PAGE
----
Even then, I think we thought that maybe he was right.

Where Mom's sin was that she couldn't tell us from one another, Dad was trying to pull us apart, and we resented him for it. That resentment turned to us doing even more to become closer brothers, especially when he was around.

Our old family photo shows Dad glaring at us as Hikaru kissed my cheek for the camera and I blushed. Mom isn't looking at any of us, and she isn't smiling.

But when she would later give us money so that we could go shopping with our new maids, I caught a glimpse once of a rumpled copy of that picture in her wallet, blotted with tears.

Those new maids of ours were ones that Mom had picked out. They were twins like us, and their names were Megumi and Harumi.

And before you ask, no, I don't know which one's which, and they don't know with us, either.

They always have just been a bit like robots. No emotion, no expression, except for on very rare occasion. After all, they'd heard the stories of our previous oneesan, and they chose to try and avoid any trouble by keeping our relationship purely business.

If we were mannequins, they were puppets.

But I'm getting way off track.

Back to the Host Club, our second year came with the introduction of Fujioka Haruhi, and with her came the first real change in my relationship with my brother.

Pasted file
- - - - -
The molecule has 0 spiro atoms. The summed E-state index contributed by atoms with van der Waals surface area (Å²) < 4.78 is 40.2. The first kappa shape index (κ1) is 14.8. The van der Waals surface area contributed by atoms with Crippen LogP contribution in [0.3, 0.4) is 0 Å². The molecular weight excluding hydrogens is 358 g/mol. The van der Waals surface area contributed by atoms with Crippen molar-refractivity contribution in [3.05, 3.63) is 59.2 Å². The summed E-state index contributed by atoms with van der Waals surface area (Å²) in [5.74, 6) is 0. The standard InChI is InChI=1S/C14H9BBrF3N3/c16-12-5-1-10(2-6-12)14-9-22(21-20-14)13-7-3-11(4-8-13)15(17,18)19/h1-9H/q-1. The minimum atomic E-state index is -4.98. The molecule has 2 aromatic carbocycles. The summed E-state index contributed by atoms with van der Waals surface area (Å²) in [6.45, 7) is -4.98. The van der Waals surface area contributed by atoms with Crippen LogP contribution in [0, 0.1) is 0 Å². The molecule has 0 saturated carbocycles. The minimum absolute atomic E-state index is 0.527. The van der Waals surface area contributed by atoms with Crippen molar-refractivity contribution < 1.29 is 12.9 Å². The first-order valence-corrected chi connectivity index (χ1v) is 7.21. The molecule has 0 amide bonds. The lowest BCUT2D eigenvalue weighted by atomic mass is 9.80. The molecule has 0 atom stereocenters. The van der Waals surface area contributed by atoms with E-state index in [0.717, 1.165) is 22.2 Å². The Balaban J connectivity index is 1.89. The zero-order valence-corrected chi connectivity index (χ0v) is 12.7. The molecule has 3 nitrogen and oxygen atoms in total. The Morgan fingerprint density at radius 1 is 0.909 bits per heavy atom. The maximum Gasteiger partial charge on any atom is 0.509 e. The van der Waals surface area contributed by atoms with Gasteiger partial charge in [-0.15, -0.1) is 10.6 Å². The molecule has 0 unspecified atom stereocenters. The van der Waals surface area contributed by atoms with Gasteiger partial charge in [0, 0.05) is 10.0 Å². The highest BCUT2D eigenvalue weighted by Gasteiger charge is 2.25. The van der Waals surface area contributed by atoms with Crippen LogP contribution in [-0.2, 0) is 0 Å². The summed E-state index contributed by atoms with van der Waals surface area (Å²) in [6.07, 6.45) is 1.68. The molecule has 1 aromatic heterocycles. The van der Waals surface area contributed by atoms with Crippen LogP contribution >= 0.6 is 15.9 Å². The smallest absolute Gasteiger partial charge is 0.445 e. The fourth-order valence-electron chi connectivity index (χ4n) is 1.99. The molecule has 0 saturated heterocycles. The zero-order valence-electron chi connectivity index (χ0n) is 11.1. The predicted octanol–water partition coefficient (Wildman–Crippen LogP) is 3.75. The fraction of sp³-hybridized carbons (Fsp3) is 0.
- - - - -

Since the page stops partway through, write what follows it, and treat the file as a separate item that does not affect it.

He was Hikaru. I was Kaoru. We knew this, and so did she.

She opened the gates. She set Hikaru free.

I didn't want to be free.

I thought, maybe, that this was a good thing. I saw the way he looked at her. I did, too, a bit, but mostly out of the habit of mirroring Hikaru.

She wasn't us, but he was paying attention to her. He had a crush on her. It was so very…normal. Not "us" normal, but, you know…really normal.

I didn't like it at all.

But perhaps, I thought, normal was what Hikaru wanted. Doesn't everyone want to fit in as much as they can? Hikaru had his chance.

I wished I was normal enough to not feel betrayed.

But, I wanted him to be happy. And if Hikaru was happy, I was happy, right?

He is Hikaru. I am Kaoru.


We are the same, so if one is happy, both are.